Michigan and California, vying for control of our driverless future, are each proposing crumbling World War II military sites as ideal locations to test robot cars. Michigan’s secret weapon? Better potholes.

The Great Lakes state plans to make a test track out of a 330-acre (134-hectare) industrial ghost town near Ypsilanti, where Rosie the Riveter built B-24 bombers during World War II. Backers contend that tough winters make the Willow Run factory site a better proxy for the imperfect world of driving than California’s decommissioned Navy base in Concord.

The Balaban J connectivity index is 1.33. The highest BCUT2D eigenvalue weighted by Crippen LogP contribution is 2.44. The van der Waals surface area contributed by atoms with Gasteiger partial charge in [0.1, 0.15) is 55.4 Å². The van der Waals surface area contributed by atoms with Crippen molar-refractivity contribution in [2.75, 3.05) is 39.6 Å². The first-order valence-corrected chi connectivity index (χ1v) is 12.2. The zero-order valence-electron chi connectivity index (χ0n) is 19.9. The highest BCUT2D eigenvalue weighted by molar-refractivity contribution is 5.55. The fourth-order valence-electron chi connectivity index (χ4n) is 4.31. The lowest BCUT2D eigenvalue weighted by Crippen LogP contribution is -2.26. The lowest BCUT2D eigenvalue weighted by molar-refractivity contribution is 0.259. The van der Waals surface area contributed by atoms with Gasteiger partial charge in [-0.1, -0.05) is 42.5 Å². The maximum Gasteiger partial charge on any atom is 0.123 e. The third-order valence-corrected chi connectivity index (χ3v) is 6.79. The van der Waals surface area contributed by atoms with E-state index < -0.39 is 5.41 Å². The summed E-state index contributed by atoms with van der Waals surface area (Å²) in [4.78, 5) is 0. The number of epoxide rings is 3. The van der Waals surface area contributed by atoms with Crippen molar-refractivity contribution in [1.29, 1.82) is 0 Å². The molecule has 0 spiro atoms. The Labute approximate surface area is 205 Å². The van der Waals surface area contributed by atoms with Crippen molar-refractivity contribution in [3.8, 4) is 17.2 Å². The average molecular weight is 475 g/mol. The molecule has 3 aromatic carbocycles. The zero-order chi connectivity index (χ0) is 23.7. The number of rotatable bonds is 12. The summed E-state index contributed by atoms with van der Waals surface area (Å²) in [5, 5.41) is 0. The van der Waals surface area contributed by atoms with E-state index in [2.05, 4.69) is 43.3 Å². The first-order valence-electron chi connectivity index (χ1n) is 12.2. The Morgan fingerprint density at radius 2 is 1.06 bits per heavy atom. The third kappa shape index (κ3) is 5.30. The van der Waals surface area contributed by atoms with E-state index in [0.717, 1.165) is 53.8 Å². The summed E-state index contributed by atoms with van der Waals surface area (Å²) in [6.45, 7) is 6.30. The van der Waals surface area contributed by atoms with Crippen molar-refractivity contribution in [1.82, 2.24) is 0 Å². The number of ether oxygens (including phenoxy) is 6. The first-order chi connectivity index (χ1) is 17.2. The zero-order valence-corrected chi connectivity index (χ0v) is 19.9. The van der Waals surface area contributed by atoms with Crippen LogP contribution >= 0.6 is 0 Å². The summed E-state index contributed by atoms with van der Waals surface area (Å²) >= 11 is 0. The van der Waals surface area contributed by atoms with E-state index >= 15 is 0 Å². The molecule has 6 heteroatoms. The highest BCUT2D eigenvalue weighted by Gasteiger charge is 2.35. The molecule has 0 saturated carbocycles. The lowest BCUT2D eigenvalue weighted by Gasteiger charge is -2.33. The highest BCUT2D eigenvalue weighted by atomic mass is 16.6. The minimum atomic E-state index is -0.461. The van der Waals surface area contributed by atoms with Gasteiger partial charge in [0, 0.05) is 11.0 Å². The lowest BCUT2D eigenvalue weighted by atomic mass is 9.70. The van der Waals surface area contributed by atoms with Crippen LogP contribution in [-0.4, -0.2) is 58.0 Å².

“California is not the real world — they don’t have four seasons,” said Debbie Dingell, the Democratic congresswoman representing Ypsilanti. “We’ve got real potholes. It’s a much more real-world scenario.”

The states are competing for a chunk of almost $4 billion in federal funding that President Barack Obama last month proposed for development of self-driving cars. While Congress has yet to approve the funding, the dangled money sets up a test-track showdown mirroring the larger struggle between Detroit and Silicon Valley for control of the connected car.

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